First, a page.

The wealthy own yachts, planes, and multiple mansions, all of which contribute greenhouse gases to the atmosphere. For example, a superyacht with a permanent crew, helicopter pad, submarines, and pools emits about 7,020 tons of CO2 a year.
But now a few millionaires are trying to be more eco-friendly by funding, or participating in eco-tourism projects or activities that bode for our planet.
Bloomberg’s Green reported on a massive ship full of scientists, activists, and billionaires, sailing the world and examining the state of the oceans, fulfilling the dream of entrepreneur Aaron Olivera, who believes the novel vessel will help raise environmental awareness.
The ship, called Earth 300, is almost 300 meters long and 60 meters high, will be able to accommodate 425 people. Most of those will be staff, scientists, and students, traveling for free. A handful of wealthy tourists, housed in luxury suites, will pay $3 million each for a 10-day journey.
It has taken six years and $5 mn to get to this point, where the design is advanced enough to take to shipyards to work out construction quotes. The estimated total cost would come to between $500 mn and $700 mn.
Olivera wants the vessel’s first trip to be a circumnavigation of Antarctica, followed by an Arctic voyage. The ship would be designed to operate for 300 days a year, generating around $100 million from wealthy eco-tourists, with additional revenue from hosting events or movie sets.
Those who pay for the 10 luxury suites with private balconies would also get accommodation for personal staff in a separate set of cabins. Another 10 suites would be made available to what Olivera calls Very Interesting Persons who would bring a unique experience or knowledge to the voyage.
With them, working in 22 laboratories would be some 160 scientists who would carry out research and gather data using the ship’s equipment and thousands of built-in sensors, including what could be the first commercial ocean-going quantum computer.
An underwater space station
53-year-old Fabien Cousteau, the grandson of the famous explorer Jacques-Yves Cousteau, is embarking on a quest to fulfill his dream of living underwater.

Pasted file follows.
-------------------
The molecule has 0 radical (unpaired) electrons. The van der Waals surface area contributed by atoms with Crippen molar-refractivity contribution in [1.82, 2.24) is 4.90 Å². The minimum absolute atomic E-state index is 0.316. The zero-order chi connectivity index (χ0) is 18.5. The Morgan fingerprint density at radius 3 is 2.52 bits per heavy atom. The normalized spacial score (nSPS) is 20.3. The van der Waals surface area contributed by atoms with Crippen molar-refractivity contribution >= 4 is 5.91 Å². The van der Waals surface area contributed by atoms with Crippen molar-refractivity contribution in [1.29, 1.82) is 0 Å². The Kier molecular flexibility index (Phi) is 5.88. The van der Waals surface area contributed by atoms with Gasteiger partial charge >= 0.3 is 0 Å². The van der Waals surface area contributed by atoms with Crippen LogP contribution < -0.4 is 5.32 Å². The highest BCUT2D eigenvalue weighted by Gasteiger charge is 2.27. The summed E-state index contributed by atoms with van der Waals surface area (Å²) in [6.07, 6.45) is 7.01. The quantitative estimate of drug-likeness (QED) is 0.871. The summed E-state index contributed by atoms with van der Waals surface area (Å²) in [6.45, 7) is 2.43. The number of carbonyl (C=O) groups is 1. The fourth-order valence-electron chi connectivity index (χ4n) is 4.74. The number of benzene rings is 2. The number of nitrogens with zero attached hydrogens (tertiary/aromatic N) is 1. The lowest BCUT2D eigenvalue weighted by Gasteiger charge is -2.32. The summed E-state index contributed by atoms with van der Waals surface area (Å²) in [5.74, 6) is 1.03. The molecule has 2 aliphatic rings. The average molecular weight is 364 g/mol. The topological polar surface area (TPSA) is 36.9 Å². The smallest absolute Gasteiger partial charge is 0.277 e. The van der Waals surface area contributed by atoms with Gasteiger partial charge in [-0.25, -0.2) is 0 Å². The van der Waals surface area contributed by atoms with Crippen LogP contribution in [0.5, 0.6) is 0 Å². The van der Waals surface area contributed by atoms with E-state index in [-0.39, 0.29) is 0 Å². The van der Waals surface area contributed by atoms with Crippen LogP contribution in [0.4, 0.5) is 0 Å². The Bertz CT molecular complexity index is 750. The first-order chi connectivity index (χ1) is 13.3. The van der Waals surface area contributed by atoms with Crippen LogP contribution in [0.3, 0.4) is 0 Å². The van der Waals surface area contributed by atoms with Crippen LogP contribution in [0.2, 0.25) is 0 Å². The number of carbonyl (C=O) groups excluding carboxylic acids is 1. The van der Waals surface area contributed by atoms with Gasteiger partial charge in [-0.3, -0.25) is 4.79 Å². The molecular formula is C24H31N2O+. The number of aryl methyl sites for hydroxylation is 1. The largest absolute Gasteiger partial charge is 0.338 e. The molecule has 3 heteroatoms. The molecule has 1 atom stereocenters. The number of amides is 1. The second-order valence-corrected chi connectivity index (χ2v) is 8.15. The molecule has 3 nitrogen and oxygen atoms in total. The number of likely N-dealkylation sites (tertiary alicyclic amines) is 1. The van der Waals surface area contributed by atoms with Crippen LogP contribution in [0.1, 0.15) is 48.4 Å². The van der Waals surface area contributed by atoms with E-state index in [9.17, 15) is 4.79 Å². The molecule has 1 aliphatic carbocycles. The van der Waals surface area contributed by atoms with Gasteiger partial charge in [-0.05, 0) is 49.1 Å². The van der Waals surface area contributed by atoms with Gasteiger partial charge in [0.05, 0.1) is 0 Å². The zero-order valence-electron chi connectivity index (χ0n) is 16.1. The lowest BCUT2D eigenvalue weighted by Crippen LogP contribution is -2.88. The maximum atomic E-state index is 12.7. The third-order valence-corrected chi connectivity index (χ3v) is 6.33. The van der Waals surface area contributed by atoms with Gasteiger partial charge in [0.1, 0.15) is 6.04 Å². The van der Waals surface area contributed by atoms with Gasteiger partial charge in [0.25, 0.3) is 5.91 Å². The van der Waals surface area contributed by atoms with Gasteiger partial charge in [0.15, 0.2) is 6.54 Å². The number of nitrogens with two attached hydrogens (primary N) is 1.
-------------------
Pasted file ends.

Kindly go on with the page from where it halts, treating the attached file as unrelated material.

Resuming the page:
This is something his grandad achieved in a crude way with his three submarine habitats or Conshelf, stations, all built during the 1960s.
Today, Project Proteus will be larger than its predecessors, and permanent, hosting up to 12 researchers at once for weeks and even months at a time.
“Imagine building the International Space Station underwater,” Cousteau says. “It means you can monitor 24/7 climate change-related issues, can have a live stream of data from the bottom of the sea, and a finger on the pulse of the ocean health that will help us make better policy and business decisions.”
Data captured from Proteus could improve scientists’ understanding of ocean salinity, acidity, temperature variations, and pollution. Changes in these metrics could help better predict storms and give a more complete picture of ocean warming.
It can all be done for $135 million. His Strategic partners include Northeastern University, Rutgers University, and the Caribbean Research and Management of Biodiversity, a Curaçao-based non-profit.
Cousteau wants the installation to be powered with ocean thermal energy conversion, a type of renewable power in its initial stages of development, which uses temperature differences between shallow and deep waters to produce energy.
Oracle’s sustainability island
Oracle billionaire Larry Ellison who bought 98% of the island Lanai in 2012 for an estimated $300 million, is hoping to turn it into a wellness utopia through his company, Sensei.
Lanai, which is home to about 3,200 residents, is the smallest inhabited island in Hawaii and is home to serene beaches, rugged terrain, high-end resorts, and Ellison’s sustainability ambitions.
The 141-square-mile island, eight miles off the coast of Maui, has zero traffic lights and few paved roads, according to Forbes.
Lanai already boasts two Four Seasons-run hotels. The penthouse suite at the Four Seasons Hotel Lanai costs $21,000 per night, making it the most expensive suite in Hawaii.
The island was also home to two golf courses when Ellison bought it, including Manele Golf Course where Microsoft co-founder Bill Gates got married at the 17th hole.
Ellison’s Lanai purchase included an animal rescue center. Because there are no natural predators to cats on Lanai, the feral-cat population at the shelter has ballooned to over 400 cats and in recent years has become a travel destination in and by itself.
Ellison’s ambitions extend beyond tourism, however: he plans to create “the first economically viable, 100% green community,” according to The New York Times.
Launched in 2018, Sensei started working on three main issues: global food supply, nutrition, and sustainability. Sensei’s goal is to use data to help people lead healthier and longer lives.
Sensei built two 20,000 sqft hydroponic greenhouses, known as Sensei Farms. The greenhouses have sensors and cameras that track data about the farms, including water usage and airflow. According to Forbes, they’re powered by 1,600 Tesla solar panels (Ellison sits on Tesla’s board).
Sensei also built a luxury spa called Sensei Retreat that costs $3,000 a night. Guests set physical and mental goals for their stay and the spa tracks their sleep, nutrition, and blood flow.